• Pay your bills on time. Don’t miss payments or be late. Not only does this lower your score, but you’ll incur late fees and finance chargers.
  • Avoid carrying large balances as these are red flags.

#5: Compare Your Numbers

A good way to maintain the financial health of your restaurant is to review your income statement period over period.

Compare financial statements paying special attention to your revenue and expenses over time. This helps you optimize your cash management, keep operating costs in check and improve your cash flow.


Your financial health and well-being is vital.

#6: Implement Top Notch Accounting System

When it comes to your restaurant finances, you want to use an excellent accounting system or service.

Software like QuickBooks can greatly help you manage your finances.

You can’t manage what you can’t count, and if your accounting system (or lack of accounting system) isn’t set up properly, you won’t have a good idea of your financial stability.

A properly managed restaurant is also managing its accounting books well.

If you struggle in this area, consider hiring an accountant or restaurant financial consultant to help.

#7: Price Menu Items Accurately

How are you pricing your menu items?

Are you taking food costs, overhead and payroll into consideration when pricing your menu items?

Or, are you taking the easy way out and checking your competitor’s prices and adjusting yours accordingly?

We recommend combining both of these methods. Know exactly what you need to charge to turn a profit, and know what you need to charge to compete with restaurants in your area.

To manage your food costs appropriately, you have to know what each one of your menu items costs you so you don’t overspend on each individual ingredient.

Be detailed when figuring out the prices of menu items, and you’ll keep your numbers in check.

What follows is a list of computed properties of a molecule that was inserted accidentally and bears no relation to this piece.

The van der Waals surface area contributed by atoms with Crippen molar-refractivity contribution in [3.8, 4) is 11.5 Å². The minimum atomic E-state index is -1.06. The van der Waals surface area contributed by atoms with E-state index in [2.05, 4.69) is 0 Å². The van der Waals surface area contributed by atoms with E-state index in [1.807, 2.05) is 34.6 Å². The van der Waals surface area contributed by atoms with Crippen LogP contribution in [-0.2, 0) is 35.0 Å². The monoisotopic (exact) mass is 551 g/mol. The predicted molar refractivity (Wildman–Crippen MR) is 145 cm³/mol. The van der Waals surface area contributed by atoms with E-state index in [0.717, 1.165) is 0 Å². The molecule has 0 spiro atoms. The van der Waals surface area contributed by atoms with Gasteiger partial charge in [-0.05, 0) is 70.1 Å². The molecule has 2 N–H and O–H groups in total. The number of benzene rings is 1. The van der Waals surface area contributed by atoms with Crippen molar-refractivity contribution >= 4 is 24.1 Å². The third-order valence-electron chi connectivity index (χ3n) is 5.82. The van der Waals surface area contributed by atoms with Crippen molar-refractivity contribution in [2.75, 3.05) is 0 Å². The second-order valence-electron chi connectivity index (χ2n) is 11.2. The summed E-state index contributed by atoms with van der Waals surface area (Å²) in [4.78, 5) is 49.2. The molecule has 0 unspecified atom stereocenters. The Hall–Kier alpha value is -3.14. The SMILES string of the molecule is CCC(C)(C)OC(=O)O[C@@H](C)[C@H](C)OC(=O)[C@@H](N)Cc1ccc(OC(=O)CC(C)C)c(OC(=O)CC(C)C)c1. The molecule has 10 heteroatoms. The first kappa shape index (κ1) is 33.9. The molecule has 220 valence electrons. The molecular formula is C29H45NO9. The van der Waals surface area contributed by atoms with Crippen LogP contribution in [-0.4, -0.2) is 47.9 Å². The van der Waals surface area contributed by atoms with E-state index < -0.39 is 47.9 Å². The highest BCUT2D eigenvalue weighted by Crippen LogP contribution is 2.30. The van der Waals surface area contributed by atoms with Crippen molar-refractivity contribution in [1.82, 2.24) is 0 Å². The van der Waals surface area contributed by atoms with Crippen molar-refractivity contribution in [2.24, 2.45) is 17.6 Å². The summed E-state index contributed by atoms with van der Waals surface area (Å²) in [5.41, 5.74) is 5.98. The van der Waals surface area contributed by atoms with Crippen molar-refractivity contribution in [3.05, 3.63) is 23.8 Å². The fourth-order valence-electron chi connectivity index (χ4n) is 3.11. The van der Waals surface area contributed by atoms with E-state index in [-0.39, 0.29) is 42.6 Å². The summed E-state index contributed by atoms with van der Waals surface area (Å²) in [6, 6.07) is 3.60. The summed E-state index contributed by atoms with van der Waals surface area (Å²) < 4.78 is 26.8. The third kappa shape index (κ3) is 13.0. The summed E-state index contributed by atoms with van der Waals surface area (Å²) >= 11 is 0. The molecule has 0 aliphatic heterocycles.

#8: Take Inventory

Some restaurant owners and managers are extremely lax when taking inventory. They don’t know how much stock they’re losing to waste or theft.

To calculate an accurate food cost, you have to know what your beginning and ending inventories are for any given period.

Managing food costs means knowing what they are, and you can’t do this without thoroughly knowing your inventory.

#9: Set Goals

Are you flying blind, or do you have financial goals for your restaurant?

Have you made a plan for how much you’d like to grow your restaurant and increase sales?

You are responsible for meeting the financial goals of your restaurant, and to do that, you must first set them.

Set your goals based on the following:

  • Previous year’s performance
  • Percentage of growth
  • Current trends
  • Expected economic impacts

#10: Pay Bills Precisely

Don’t rely on your bank balance to pay your bills. (tweet this) This is generally not an accurate accounting of how much money you really have.

Use your accounting system to really understand and know your cash flow before you start spending money.

Final Thoughts

We’ve looked at 10 things you should know about restaurant finance as you move forward through the year.

Take these tips and use them to set your financial house straight and keep your restaurant profit margins high.

Are you an existing restaurant? Do you have tips for managing your money for our readers? We’d love to hear it. Please comment below.

Images: Olu Eleta and Helen Martinez